“I just kind of dove into it and I’ve been learning about it since then,” said Rowenhorst. “It was honestly impulsive and I’ve gotten my passion since then from it which was really exciting.”

She wanted to get involved in an organization that helps cancer patients after the passing of her father this summer from brain cancer. She found Dance Marathon to be a suitable organization through which she could dedicate volunteer work to him.

Rowenhorst’s favorite parts of Dance Marathon are inspiring her dancers and experiencing the small moments that happen throughout the day.

“This morning when I was getting ready, I was stretching because I was going to be dancing a lot, and this little miracle kiddo came up to me and she started stretching with me,” Rowenhorst said. “I like seeing little moments like that.”

Rowenhorst was particularly influenced and inspired by a story told to her by a mother of a “dancing in our hearts” kiddo, who died of his illness.

“She said that she loves Dance Marathon because when her son passed away, everyone kind of moved on and she didn’t, and Dance Marathon is a day for her to still be his mom. That story broke my heart absolutely.”

Rowenhorst said that she thinks more students should become involved with Dance Marathon.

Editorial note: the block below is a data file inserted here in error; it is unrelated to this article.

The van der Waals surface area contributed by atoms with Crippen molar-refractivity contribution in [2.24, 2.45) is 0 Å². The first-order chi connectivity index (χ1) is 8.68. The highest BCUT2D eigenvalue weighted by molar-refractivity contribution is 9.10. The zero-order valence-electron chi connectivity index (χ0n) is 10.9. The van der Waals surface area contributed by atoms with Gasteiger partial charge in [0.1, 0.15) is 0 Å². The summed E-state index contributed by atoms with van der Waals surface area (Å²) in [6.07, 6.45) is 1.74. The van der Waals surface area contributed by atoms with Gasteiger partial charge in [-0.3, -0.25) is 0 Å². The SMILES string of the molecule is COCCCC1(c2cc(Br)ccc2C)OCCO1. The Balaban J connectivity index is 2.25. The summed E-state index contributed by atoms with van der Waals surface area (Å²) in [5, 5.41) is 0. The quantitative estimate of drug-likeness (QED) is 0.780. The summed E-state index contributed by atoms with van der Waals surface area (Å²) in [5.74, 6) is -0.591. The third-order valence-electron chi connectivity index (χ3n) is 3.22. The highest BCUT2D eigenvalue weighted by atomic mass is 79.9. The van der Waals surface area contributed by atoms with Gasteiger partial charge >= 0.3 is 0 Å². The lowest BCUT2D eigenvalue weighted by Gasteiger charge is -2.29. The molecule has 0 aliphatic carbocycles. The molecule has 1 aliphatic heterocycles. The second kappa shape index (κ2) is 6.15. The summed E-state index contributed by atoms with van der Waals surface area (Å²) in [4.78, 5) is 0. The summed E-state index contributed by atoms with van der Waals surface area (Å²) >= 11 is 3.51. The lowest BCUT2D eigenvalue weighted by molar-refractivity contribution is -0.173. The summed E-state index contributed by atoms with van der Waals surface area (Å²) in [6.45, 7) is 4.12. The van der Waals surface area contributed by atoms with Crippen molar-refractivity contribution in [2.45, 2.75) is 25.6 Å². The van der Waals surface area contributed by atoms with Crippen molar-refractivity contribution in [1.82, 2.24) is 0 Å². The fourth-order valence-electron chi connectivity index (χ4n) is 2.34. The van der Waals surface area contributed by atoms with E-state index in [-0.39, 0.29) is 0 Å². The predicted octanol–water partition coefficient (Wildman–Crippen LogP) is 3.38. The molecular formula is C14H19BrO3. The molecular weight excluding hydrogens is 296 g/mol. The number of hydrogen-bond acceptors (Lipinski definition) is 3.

“I feel like dance marathon is one of those things that people once they get into, they feel like they should’ve been doing it all four years. I’m sad that I missed last year.”

Paul Lee’s daughter Josephine is one of the “Miracle Kiddos.” This was his family’s fifth year participating in Dance Marathon.

Josephine was born with a brain disease that left her irresponsive upon birth and caused brain failure and full-body seizures.

“Fortunately, the treatment at Iowa City, coupled with the research and the money raised from Dance Marathon, was able to stop the seizures and stop the brain loss and actually reverse most of it,” said Lee.

He came to UNI in the 2000s in pursuit of a graduate degree in non-profit management.

“Volunteering has been a lot of my blood and a lot of who I am, but to see the thousands of college students who give up so much of their social time and their study time to raise money and bring awareness to all these kids that live right here in our area and their terminal or life-threatening illness, it’s just a lifesaver. It truly is.”

He said he is truly grateful for the students who are inspired by his daughter’s story and that they have the students to look up to as role models.

“I don’t think the college students realize how much of a role model they serve for all of the miracle kiddos and their siblings, as you can have a productive life and still give back and still have fun and still do those things, so it means a lot.”

Lee encouraged students to get involved.

“This is one of those things that will forever change your outlook on life – whether you’re just a dancer or you volunteer in some other way,” Lee said. “Being involved in something like Dance Marathon, where you can see kids that are truly miracles and kids that are suffering, you can hear the story of kids who have lost their battle and just be inspired that there is something worth living for, and to take care of that next generation.”